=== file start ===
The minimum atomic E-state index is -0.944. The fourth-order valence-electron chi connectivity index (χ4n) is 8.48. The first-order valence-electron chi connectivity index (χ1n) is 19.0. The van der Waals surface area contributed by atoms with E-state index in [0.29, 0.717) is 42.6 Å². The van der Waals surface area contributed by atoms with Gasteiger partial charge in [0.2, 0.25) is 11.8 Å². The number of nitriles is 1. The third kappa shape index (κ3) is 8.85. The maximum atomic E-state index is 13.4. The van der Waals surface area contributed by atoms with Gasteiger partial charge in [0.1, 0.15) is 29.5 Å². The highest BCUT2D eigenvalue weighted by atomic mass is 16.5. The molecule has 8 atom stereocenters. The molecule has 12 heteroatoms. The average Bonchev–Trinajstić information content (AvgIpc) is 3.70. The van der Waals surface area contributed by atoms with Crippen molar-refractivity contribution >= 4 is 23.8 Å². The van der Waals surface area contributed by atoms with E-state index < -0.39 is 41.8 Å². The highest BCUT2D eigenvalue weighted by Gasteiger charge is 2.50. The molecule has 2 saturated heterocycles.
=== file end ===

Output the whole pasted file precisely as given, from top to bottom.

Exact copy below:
The minimum atomic E-state index is -0.944. The fourth-order valence-electron chi connectivity index (χ4n) is 8.48. The first-order valence-electron chi connectivity index (χ1n) is 19.0. The van der Waals surface area contributed by atoms with E-state index in [0.29, 0.717) is 42.6 Å². The van der Waals surface area contributed by atoms with Gasteiger partial charge in [0.2, 0.25) is 11.8 Å². The number of nitriles is 1. The third kappa shape index (κ3) is 8.85. The maximum atomic E-state index is 13.4. The van der Waals surface area contributed by atoms with Gasteiger partial charge in [0.1, 0.15) is 29.5 Å². The highest BCUT2D eigenvalue weighted by atomic mass is 16.5. The molecule has 8 atom stereocenters. The molecule has 12 heteroatoms. The average Bonchev–Trinajstić information content (AvgIpc) is 3.70. The van der Waals surface area contributed by atoms with Crippen molar-refractivity contribution >= 4 is 23.8 Å². The van der Waals surface area contributed by atoms with E-state index < -0.39 is 41.8 Å². The highest BCUT2D eigenvalue weighted by Gasteiger charge is 2.50. The molecule has 2 saturated heterocycles.